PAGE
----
After school today, my youngest begs for a play date. I tell her that’s not in the plan. She wants to watch TV. I tell her that’s not in the plan.
“What am I supposed to do?” Once again, I remember those words of a great counselor who told me one of the greatest gifts to give a child is the gift of boredom.
(Boredom appears in this blog as a genuine way to begin living with flair.)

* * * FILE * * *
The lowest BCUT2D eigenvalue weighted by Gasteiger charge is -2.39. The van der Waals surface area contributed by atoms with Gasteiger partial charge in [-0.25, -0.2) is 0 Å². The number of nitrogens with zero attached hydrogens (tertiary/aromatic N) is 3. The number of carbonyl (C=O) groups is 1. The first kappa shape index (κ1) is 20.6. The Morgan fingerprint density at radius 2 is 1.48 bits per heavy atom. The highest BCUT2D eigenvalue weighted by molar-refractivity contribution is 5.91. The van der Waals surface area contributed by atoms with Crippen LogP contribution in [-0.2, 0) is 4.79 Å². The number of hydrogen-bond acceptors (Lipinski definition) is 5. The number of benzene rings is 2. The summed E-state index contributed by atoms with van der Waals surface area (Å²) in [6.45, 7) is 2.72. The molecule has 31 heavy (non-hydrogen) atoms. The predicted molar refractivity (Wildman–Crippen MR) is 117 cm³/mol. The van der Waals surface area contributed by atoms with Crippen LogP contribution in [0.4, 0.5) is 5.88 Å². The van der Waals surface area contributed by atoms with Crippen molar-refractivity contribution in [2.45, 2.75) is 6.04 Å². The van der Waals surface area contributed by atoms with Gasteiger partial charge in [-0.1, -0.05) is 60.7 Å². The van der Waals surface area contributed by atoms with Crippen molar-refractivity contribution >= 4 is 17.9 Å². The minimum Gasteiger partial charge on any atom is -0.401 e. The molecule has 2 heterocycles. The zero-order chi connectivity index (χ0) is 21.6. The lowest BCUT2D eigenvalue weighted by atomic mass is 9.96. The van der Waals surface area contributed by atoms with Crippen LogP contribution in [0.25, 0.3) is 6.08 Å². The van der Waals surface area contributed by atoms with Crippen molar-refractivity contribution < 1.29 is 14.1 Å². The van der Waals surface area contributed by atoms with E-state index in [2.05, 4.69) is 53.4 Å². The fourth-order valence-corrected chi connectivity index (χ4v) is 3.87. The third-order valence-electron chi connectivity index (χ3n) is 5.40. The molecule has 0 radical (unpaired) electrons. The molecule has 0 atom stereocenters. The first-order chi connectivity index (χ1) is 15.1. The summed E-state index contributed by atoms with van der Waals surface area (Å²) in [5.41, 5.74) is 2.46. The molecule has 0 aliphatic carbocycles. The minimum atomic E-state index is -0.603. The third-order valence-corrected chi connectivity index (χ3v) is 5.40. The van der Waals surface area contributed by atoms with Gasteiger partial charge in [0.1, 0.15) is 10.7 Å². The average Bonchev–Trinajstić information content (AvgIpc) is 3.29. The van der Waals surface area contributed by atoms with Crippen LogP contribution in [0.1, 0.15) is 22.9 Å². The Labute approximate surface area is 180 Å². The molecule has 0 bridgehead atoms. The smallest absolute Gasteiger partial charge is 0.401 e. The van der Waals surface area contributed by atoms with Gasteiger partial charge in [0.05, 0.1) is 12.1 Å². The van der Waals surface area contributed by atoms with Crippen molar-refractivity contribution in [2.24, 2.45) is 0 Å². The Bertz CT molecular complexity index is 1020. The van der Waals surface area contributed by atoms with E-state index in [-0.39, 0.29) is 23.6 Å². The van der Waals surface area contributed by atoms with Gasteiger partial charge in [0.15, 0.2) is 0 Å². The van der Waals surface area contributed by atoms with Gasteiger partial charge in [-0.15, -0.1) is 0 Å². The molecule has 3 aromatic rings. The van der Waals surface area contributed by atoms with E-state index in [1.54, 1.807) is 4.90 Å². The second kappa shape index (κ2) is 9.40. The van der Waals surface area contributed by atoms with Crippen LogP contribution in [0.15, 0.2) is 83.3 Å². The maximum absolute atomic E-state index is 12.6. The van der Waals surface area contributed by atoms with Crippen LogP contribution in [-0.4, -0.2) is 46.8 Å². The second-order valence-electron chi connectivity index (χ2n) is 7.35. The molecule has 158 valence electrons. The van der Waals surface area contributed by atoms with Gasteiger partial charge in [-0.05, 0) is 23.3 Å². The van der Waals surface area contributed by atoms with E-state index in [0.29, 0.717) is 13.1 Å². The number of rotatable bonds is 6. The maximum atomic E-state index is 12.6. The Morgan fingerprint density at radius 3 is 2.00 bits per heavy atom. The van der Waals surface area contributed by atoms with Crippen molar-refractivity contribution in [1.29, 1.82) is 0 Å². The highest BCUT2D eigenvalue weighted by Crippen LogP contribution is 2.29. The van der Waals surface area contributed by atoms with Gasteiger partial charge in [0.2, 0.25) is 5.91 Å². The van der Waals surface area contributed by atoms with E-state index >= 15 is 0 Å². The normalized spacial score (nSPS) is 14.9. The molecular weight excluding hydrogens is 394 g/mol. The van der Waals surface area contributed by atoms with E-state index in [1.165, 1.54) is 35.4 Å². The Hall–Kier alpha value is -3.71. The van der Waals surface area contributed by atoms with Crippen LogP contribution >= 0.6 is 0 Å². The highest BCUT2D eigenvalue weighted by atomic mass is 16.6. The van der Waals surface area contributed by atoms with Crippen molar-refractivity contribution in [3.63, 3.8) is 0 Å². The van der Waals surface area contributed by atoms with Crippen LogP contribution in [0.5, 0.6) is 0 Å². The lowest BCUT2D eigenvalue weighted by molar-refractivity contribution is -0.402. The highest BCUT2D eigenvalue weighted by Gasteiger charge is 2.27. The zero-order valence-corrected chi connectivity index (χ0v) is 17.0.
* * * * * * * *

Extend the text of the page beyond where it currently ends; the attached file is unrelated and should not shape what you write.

But I almost can’t do it. It’s too hard watching her wandering about, moping. I almost call her friends, turn on a video, or orchestrate some elaborate craft. I almost begin the grand distraction of busy, busy, busy and the frenzy of every-moment-occupied.
“What are we supposed to be doing?” she asks helplessly.
“Well, I’m reading this book. I’m not sure what you’re doing.”
She wanders. She begs.
Finally–it takes a full 7 minutes–she settles into her own imagination. I’m not sure what’s going on in there, but it involves paints and graphing.
It was hard. I did it. I waited and gave the gift of boredom.
Did someone give you the gift of boredom when you were growing up?